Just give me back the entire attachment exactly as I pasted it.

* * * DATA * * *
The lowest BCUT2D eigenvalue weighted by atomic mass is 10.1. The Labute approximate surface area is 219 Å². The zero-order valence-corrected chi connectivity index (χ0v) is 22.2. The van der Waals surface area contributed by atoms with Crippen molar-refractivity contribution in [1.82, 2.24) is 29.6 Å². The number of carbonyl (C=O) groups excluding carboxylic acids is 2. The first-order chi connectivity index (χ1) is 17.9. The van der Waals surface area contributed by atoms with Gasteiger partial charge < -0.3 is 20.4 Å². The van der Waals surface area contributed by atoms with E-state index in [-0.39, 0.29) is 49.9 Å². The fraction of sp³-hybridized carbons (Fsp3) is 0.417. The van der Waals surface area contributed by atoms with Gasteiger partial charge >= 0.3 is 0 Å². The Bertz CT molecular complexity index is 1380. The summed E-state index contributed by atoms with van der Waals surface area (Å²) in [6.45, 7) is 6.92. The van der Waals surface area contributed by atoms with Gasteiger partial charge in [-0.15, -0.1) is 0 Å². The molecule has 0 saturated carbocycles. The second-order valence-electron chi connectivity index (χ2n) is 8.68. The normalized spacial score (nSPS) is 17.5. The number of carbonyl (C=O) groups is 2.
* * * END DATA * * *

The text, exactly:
The lowest BCUT2D eigenvalue weighted by atomic mass is 10.1. The Labute approximate surface area is 219 Å². The zero-order valence-corrected chi connectivity index (χ0v) is 22.2. The van der Waals surface area contributed by atoms with Crippen molar-refractivity contribution in [1.82, 2.24) is 29.6 Å². The number of carbonyl (C=O) groups excluding carboxylic acids is 2. The first-order chi connectivity index (χ1) is 17.9. The van der Waals surface area contributed by atoms with Gasteiger partial charge < -0.3 is 20.4 Å². The van der Waals surface area contributed by atoms with E-state index in [-0.39, 0.29) is 49.9 Å². The fraction of sp³-hybridized carbons (Fsp3) is 0.417. The van der Waals surface area contributed by atoms with Gasteiger partial charge >= 0.3 is 0 Å². The Bertz CT molecular complexity index is 1380. The summed E-state index contributed by atoms with van der Waals surface area (Å²) in [6.45, 7) is 6.92. The van der Waals surface area contributed by atoms with Gasteiger partial charge in [-0.15, -0.1) is 0 Å². The molecule has 0 saturated carbocycles. The second-order valence-electron chi connectivity index (χ2n) is 8.68. The normalized spacial score (nSPS) is 17.5. The number of carbonyl (C=O) groups is 2.